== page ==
Your code has a small issue with the shapes.

If you are using `nn.MSELoss`

the shapes of your output and target should be the same.

However, in your current code the target is missing dim1, which will trigger some unwanted broadcasting inside the loss function.

```
train_x = torch.stack((torch.linspace(0, 10, 1000), torch.linspace(0.5, 10.5, 1000), torch.linspace(3, 14, 1000), torch.linspace(7.5, 19.5, 1000)),1)
train_y = (train_x[:,3]**2 - train_x[:,2])/10 + torch.cos(train_x[:,0] * (2 * math.pi)) + torch.sin(train_x[:,1] * (2 * math.pi)) + 0.1 * torch.randn(1000)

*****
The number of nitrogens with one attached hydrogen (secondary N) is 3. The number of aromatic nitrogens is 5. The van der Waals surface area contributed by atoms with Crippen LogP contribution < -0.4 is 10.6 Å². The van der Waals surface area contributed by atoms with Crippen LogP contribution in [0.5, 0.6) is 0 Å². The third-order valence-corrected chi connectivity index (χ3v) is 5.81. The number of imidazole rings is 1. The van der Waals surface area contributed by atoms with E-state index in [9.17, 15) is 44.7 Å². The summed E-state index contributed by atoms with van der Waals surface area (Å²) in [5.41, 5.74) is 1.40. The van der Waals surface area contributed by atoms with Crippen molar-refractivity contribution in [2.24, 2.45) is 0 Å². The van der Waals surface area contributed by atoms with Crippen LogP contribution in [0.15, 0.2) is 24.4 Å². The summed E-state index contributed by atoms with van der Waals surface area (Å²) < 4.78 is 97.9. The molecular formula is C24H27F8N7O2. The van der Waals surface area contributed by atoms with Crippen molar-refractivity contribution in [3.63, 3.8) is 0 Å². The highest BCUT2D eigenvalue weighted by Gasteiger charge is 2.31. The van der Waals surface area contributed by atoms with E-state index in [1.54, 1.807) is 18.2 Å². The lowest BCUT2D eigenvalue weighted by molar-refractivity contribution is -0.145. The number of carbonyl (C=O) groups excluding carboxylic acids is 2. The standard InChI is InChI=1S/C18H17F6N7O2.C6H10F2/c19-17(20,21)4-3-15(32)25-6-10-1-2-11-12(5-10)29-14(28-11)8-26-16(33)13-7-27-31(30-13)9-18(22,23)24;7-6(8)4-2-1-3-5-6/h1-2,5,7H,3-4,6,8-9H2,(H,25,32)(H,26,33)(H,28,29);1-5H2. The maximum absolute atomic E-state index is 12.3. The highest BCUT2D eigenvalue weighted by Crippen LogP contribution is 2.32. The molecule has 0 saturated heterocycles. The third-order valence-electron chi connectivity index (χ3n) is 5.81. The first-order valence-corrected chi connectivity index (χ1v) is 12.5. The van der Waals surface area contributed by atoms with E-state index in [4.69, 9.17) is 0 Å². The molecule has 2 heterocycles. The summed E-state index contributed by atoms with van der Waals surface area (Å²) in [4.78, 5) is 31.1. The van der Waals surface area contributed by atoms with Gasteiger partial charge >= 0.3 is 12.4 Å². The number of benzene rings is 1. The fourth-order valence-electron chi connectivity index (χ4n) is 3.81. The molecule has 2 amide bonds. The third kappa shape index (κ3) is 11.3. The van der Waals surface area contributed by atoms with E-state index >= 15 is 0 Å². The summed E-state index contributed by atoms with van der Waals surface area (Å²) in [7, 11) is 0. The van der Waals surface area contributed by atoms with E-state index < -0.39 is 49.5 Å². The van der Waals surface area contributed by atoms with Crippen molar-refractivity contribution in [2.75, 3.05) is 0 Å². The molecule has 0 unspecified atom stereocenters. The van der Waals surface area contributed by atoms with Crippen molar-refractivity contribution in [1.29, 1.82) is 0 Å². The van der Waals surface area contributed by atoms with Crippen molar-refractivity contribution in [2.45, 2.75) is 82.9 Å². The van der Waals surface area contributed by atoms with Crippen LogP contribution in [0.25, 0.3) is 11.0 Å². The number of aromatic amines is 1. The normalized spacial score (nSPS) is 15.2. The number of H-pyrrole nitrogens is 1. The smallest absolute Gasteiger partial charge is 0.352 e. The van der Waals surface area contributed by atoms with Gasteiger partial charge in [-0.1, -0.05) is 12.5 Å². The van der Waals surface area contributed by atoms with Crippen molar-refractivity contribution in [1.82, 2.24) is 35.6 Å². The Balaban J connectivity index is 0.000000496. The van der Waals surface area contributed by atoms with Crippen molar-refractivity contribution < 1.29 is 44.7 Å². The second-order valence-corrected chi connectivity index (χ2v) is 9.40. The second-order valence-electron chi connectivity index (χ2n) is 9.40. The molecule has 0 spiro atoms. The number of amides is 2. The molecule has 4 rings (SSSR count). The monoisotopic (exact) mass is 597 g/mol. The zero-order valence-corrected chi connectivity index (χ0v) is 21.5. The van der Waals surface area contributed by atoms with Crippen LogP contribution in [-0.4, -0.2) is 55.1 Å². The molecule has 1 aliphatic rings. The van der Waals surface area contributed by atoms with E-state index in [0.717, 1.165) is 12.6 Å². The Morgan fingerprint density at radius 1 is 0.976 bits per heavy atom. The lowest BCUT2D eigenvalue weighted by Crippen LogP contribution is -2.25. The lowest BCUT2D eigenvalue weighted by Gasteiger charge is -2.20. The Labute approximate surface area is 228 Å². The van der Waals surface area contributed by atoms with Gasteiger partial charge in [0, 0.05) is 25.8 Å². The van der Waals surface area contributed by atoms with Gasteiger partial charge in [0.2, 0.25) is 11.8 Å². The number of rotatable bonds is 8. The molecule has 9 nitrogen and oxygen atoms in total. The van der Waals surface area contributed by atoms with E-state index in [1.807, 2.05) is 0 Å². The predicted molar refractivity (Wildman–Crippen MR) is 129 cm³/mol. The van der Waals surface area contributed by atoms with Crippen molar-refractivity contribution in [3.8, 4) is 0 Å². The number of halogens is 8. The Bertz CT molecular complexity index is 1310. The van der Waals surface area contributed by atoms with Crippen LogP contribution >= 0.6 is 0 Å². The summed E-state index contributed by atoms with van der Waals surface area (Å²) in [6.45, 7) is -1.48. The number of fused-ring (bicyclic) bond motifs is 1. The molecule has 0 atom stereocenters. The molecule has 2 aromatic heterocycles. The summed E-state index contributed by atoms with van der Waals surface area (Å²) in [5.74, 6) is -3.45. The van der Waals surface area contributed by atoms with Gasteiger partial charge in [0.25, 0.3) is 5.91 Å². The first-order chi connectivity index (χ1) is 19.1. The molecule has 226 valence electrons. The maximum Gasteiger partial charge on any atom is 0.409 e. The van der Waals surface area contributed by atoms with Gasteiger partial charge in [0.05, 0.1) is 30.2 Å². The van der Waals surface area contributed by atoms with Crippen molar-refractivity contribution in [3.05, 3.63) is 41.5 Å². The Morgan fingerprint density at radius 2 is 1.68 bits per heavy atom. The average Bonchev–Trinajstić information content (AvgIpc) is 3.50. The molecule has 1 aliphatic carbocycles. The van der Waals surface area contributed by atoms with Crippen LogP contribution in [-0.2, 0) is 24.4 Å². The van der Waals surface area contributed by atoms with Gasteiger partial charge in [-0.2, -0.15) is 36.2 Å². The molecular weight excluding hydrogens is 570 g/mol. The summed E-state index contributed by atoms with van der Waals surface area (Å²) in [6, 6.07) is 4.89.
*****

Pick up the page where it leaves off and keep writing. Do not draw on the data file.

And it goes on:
train_y.unsqueeze_(1)
print(train_x.size())
print(train_y.size())
```

After fixing this issue, I played around with your code and your model is able to learn an approximation of the curve using:

```
torch.manual_seed(2809)
class NN_Pred(nn.Module):
def __init__(self):
super(NN_Pred, self).__init__()
self.base = nn.Sequential(
nn.Linear(4, 64),
nn.ReLU(),
nn.Linear(64, 2),
nn.ReLU()
)
self.base_linear = nn.Linear(2, 1)
self.train()
def forward(self, inputs):
x = inputs
hidden_base = self.base(x)
return self.base_linear(hidden_base)
```

The model learned the approximation also using your current architecture, but was quite sensible to the random seed (a lot of solutions just learned the constant horizontal line). This modification is also not very robust, but might be a good starter to further experiment with your code.